With "The Little Apocrypha" you have created a rather ambitious and interesting work, entirely instrumental, with quite extended compositions; like in the best tradition of symphonic and romantic prog-rock, listening your music seems to been cast into an unreal and oneiric dimension... I'd like to know which have been your greatest influences, either in music and literature. Titles as "La Casa Sul Lago Della Luna" and "Villa Flora" let us understand a sure interest towards Italy...

In music, the stuff that's especially inspired me has been Popol Vuh's records - "Das Hoheleid Salomos" especially, the first four Spirit albums, the classic Byrds albums, especially "The Notorious Byrds Brothers", Todd Rundgren's Utopia, Simon House's Mellotron and violin playing on Hawkwind's records, Shirley and Dolly Collins records, especially the ones where Dolly arranged the music for early music ensembles, Magazine, Tim Blake's album "Blake's New Jerusalem", The Enid, Vaughan Williams, Shostakovitch, Messaien, Delius, and so on. What I like about a lot of this music is that it creates a sense of "place", by which I mean, the music evokes some kind of atmosphere beyond just being a good rock band, or the story the lyrics are telling.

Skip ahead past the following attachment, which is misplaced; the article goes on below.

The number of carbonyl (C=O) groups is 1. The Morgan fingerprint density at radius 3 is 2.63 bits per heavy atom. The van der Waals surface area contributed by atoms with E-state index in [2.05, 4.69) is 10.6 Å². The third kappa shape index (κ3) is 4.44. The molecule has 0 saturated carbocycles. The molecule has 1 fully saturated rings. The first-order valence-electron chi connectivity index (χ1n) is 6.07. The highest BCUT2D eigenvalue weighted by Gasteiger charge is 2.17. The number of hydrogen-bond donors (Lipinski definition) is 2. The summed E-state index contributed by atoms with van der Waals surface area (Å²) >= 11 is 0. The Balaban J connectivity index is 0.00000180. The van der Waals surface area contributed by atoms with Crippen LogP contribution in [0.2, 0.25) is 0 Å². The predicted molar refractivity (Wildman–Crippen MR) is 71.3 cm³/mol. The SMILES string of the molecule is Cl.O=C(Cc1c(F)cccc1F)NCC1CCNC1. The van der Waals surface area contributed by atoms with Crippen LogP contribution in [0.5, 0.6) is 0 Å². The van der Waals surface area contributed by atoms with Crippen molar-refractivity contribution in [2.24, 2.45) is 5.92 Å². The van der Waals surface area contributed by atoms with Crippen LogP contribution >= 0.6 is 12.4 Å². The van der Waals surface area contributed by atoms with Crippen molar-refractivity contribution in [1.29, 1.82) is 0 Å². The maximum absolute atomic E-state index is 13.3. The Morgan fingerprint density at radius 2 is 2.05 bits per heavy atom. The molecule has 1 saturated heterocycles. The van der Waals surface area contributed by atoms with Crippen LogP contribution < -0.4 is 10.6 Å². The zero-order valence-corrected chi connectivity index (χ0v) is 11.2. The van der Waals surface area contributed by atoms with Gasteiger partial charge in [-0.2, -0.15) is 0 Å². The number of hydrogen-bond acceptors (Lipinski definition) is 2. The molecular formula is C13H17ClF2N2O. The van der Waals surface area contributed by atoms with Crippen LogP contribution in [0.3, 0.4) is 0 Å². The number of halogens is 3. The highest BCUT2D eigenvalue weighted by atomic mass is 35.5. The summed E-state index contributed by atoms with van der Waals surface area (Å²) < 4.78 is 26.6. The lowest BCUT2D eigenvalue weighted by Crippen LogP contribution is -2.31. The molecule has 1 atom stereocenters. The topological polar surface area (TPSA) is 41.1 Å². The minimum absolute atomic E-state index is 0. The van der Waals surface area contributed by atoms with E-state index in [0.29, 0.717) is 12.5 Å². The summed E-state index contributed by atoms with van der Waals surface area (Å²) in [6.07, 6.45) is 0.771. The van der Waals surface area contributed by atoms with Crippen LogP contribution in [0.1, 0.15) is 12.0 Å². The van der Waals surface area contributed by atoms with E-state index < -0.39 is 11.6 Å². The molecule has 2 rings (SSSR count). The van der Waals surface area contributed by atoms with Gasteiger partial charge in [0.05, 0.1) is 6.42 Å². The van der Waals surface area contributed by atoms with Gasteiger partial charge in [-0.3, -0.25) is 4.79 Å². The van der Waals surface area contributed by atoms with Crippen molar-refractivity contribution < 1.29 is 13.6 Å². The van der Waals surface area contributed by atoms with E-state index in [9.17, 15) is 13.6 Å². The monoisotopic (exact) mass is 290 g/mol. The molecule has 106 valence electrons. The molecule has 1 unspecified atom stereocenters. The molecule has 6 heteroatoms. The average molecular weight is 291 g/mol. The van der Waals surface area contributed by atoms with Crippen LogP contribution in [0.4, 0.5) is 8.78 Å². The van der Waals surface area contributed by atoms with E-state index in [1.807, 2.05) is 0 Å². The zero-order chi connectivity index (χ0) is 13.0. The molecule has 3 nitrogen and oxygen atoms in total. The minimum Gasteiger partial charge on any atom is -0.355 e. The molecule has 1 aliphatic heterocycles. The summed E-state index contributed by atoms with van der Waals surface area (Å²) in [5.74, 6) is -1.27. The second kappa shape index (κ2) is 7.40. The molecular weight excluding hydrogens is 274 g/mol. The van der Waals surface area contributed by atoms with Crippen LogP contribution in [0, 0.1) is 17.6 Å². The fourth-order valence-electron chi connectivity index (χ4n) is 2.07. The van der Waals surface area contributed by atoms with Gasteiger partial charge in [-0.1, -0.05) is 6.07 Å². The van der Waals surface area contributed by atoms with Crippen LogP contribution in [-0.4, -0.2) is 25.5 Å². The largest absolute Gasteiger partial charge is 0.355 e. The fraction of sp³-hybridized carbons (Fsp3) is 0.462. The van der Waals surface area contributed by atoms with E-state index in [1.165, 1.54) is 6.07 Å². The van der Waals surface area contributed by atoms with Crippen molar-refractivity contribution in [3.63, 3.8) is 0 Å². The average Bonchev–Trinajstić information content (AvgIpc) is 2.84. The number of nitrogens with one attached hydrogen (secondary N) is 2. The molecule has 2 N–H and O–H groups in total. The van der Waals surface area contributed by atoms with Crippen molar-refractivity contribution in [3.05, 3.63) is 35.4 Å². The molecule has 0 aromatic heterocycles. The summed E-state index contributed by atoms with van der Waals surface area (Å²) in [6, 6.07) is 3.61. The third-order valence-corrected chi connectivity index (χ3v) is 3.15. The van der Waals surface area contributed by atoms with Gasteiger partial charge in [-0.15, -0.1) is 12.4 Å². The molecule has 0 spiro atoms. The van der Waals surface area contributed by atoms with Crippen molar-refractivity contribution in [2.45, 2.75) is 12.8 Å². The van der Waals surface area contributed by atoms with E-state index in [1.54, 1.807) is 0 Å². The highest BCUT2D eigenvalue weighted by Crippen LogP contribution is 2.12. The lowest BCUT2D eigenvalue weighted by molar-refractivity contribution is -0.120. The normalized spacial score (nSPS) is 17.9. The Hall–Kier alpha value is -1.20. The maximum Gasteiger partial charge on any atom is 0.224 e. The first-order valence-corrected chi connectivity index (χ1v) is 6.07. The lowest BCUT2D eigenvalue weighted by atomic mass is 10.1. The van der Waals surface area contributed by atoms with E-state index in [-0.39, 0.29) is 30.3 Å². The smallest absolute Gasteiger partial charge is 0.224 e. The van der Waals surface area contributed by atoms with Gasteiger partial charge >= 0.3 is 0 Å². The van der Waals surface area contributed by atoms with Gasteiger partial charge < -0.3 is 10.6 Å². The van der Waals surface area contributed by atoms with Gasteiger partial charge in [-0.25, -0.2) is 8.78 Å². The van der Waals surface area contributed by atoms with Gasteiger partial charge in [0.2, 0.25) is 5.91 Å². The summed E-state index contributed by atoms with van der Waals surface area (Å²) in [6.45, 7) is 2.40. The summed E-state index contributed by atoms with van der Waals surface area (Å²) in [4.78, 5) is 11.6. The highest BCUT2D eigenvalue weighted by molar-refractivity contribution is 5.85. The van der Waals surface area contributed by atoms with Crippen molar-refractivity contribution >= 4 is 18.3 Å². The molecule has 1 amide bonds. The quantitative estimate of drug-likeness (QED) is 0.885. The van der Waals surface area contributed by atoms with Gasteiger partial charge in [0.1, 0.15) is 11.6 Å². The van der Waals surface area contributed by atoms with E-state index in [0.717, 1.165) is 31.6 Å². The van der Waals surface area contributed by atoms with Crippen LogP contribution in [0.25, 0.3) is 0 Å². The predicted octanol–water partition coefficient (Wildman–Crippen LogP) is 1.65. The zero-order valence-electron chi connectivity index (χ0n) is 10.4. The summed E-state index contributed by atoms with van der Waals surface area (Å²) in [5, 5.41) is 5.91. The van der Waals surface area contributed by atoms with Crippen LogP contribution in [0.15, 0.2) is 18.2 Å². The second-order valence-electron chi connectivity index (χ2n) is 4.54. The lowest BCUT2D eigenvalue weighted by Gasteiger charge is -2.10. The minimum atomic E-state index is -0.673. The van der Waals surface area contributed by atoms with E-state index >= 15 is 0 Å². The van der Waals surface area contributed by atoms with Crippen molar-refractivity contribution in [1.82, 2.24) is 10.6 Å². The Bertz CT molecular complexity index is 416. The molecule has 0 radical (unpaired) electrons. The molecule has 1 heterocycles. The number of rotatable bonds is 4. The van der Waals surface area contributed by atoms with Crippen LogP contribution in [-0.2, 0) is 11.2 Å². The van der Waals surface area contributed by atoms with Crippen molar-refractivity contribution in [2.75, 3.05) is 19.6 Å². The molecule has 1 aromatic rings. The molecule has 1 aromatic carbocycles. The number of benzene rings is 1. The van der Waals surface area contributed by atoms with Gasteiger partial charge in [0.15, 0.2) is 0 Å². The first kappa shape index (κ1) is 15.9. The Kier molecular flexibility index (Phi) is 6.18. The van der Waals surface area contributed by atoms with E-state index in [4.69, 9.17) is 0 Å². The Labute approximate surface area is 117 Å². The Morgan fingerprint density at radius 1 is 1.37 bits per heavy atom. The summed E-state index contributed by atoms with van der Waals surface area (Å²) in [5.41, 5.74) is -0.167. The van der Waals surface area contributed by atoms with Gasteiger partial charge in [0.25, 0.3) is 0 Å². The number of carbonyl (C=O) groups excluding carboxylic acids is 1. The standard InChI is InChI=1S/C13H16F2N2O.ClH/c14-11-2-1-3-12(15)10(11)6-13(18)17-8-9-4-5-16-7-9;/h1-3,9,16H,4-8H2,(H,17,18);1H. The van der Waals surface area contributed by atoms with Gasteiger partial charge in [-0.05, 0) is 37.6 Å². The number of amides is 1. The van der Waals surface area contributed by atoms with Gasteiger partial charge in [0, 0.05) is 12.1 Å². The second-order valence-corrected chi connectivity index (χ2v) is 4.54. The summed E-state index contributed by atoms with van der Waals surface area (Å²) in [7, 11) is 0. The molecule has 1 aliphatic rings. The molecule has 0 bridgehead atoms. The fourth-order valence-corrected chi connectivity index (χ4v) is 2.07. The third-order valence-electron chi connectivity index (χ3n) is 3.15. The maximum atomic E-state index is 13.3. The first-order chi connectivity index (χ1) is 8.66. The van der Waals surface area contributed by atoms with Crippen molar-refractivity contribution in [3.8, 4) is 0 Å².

Likewise, with the books I read, I tend to like fiction which takes the reader to some strange place, not far away from, but noticeably different from the "normal" world. My favourite writer is Jorge Luis Borges, and I also like Alasdair Gray, Stanislaw Lem, Michel Faber, that sort of stuff. Not pure science fiction or fantasy, but odd in some way nevertheless. Another thing I like to read is gothic fiction from the 1700' and early 1800s. Ann Radcliffe especially. They are terrible books really, but at their best they do have this certain atmosphere. Italy is a common location in these books, I think. That said, the two titles referred to are from more modern books that I've read. Francesca Duranti's "The House on Moon Lake" and xxx xxxx's "The Dog King" respectively. The former is the better of the two by a long way, but nothing she's written seems to be in print over here at the moment. I was trying to get some of the atmosphere of the book in the piece of music I wrote of that name.

Being musicians and playing a particular type of music like yours: is it to be explained as a mere and simple action of love towards the great bands of the past or behind your mysterious compositions hides an openly message and a will to convey towards the listeners? And what do you think of a revival about symphonic and romantic prog-rock in terms of media-attention and music-business? Will it be possible in these days???